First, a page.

No one knows for sure when female genital mutilation (FGM) began. Egyptians practiced the procedure as a way of differentiating the aristocracy as far back as 2000 years ago. People practice FGM for cultural and social reasons, but there is no evidence that it is based in religion. Neither the Bible nor the Quran mention FGM. There are also no reasons to perform FGM for medical reasons. Here are 10 facts about FGM:

  1. Female genital mutilation occurs when part or all of the female genital organs are cut or removed. In some cases, the vaginal opening is sewn together using folds of the surrounding skin. A small opening is left where urine and menstrual blood trickle out.
  2. The practice of FGM is found mainly within 30 countries of Africa, the Middle East and Asia. Today, over 200 million girls are alive who have had the procedure.
  3. The procedure is most often practiced on girls between infancy and the age of 15. Belief in the benefits of the procedure varies from culture to culture. Some believe it suppresses sexual impulses, guarantees virginity until marriage or reduces the potential for extra-marital affairs.
  4. The four countries where the highest percentage of women and girls have been cut are in Africa. Those countries are Somalia, Guinea, Djibouti and Sierra Leone.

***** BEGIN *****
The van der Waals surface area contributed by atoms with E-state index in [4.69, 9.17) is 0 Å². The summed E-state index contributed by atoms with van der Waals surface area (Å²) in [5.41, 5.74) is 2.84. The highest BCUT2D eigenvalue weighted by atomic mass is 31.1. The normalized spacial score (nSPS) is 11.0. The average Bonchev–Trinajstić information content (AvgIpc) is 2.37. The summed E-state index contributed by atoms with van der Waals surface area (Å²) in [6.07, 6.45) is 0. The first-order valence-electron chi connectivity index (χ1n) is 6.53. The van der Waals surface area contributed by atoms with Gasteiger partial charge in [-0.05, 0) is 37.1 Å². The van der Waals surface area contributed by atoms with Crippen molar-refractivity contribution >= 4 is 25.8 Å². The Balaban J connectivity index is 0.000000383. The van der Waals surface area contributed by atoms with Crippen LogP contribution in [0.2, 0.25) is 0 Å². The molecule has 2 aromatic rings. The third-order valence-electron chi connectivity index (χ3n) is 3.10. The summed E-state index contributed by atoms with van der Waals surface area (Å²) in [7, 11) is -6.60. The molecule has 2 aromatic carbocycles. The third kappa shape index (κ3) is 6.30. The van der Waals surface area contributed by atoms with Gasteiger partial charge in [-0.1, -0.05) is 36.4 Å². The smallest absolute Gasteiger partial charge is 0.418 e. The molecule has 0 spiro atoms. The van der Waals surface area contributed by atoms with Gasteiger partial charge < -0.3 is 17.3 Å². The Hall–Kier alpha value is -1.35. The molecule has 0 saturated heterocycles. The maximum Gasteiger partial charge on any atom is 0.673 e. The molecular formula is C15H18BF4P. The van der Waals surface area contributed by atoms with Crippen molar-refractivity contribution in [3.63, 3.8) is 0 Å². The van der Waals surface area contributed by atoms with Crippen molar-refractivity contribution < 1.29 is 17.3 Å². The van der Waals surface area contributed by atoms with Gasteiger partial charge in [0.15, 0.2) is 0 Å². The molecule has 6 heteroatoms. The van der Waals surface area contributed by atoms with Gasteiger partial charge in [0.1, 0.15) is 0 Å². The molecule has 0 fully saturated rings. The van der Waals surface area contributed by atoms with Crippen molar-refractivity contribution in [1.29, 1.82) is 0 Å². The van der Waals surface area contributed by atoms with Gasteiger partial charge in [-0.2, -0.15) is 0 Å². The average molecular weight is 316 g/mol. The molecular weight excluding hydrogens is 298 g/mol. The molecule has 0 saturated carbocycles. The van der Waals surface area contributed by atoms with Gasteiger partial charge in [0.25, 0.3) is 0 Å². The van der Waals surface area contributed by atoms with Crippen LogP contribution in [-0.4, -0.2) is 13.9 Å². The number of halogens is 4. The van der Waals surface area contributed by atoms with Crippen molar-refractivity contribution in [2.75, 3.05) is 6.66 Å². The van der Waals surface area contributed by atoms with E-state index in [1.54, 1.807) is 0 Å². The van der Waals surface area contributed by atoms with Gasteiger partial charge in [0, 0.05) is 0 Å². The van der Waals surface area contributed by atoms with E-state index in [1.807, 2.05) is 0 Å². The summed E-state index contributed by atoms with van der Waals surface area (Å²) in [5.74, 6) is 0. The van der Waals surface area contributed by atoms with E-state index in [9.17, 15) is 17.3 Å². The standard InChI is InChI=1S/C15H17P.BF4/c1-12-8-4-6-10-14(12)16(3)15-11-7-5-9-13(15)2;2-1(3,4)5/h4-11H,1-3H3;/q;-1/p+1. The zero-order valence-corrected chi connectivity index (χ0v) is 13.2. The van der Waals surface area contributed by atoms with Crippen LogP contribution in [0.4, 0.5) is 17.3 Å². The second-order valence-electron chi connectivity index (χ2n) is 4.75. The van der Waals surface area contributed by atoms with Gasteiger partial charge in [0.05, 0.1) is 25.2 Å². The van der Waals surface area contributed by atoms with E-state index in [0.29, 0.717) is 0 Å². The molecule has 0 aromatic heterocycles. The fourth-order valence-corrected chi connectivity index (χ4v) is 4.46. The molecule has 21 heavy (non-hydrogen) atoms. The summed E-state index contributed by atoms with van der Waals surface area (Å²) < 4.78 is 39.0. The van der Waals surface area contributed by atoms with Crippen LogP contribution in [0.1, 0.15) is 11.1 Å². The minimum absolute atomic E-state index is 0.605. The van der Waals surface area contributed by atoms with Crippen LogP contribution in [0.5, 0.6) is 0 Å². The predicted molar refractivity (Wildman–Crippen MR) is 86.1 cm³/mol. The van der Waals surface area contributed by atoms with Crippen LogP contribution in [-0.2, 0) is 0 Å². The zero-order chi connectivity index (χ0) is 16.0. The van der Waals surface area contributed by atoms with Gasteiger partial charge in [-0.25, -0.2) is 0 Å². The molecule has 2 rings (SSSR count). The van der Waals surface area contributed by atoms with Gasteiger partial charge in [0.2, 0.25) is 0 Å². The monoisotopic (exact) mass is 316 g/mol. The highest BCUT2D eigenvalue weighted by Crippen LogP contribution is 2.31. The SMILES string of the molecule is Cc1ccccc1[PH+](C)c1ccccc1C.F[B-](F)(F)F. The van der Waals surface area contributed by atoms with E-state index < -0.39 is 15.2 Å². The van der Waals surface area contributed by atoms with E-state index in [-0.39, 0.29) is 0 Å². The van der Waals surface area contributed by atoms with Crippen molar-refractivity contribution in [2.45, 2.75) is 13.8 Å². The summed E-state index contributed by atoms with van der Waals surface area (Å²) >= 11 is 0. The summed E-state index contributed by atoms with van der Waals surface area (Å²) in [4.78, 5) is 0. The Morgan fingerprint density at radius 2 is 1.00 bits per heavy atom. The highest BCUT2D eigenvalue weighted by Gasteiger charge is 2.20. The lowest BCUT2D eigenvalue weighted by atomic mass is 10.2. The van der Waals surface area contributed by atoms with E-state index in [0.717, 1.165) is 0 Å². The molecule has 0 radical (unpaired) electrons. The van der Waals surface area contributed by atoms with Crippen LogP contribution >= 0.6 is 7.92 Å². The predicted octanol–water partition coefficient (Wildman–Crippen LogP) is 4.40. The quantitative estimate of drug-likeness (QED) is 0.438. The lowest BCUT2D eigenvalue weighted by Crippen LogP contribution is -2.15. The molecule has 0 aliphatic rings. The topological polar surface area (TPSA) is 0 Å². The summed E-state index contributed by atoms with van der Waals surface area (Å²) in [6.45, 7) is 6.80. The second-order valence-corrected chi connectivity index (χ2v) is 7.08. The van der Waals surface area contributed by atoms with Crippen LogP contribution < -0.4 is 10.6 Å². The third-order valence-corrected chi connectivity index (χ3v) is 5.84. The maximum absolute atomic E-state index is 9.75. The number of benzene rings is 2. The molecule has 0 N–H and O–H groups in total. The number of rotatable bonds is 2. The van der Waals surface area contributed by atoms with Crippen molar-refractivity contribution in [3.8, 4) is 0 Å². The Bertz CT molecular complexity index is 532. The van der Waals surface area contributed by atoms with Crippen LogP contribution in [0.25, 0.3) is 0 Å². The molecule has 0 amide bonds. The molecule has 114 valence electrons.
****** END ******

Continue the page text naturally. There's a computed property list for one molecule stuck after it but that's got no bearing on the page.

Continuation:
5. The United Nations campaigns against the practice of FGM and believes it is a violation of human rights.
  6. In 2008, the United Nations Population Fund and the United Nations Children’s Fund created the largest joint program to increase the abandonment of the practice and also to provide care for the consequences. Together these groups published the piece  “Female Genital Mutilation/Cutting: Accelerating Change.” The program’s major accomplishments, as summarized in a report published in 2014, were enacting better policy and legal environments to eliminate FGM, providing greater healthcare and social services and increasing acceptance amongst the population against the practice.
  7. The United Nations passed a resolution in December 2012 that officially banned the practice of FGM.
  8. The U.N. General Assembly adopted Resolution A/RES/67/146 in 2012 to observe February 6 as the International Day of Zero Tolerance for Female Genital Mutilation to enhance awareness and begin taking steps against FGM.
  9. In 1996, the U.S. passed a law making female genital mutilation illegal. It is also illegal to leave the U.S. for the procedure. However, only 24 U.S. states have enacted laws to make FGM a crime.
  10. In April 2017, two doctors and the doctors’ wives were arrested in Detroit on the grounds of performing FGM. This is the first case in the U.S. of an arrest since the passage of the law.

There is good news to report on FGM. As awareness of the issue has increased, the percentage of girls aged 15-19 that have been cut has declined in the countries where FGM is most prevalent. Unfortunately, just the opposite is happening in the U.S. The number of cases of female genital mutilation has tripled since 1990 as the number of people from countries who practice FGM immigrate to the U.S. Efforts must continue to decrease or entirely end this practice.

Jene Cates

Photo: Flickr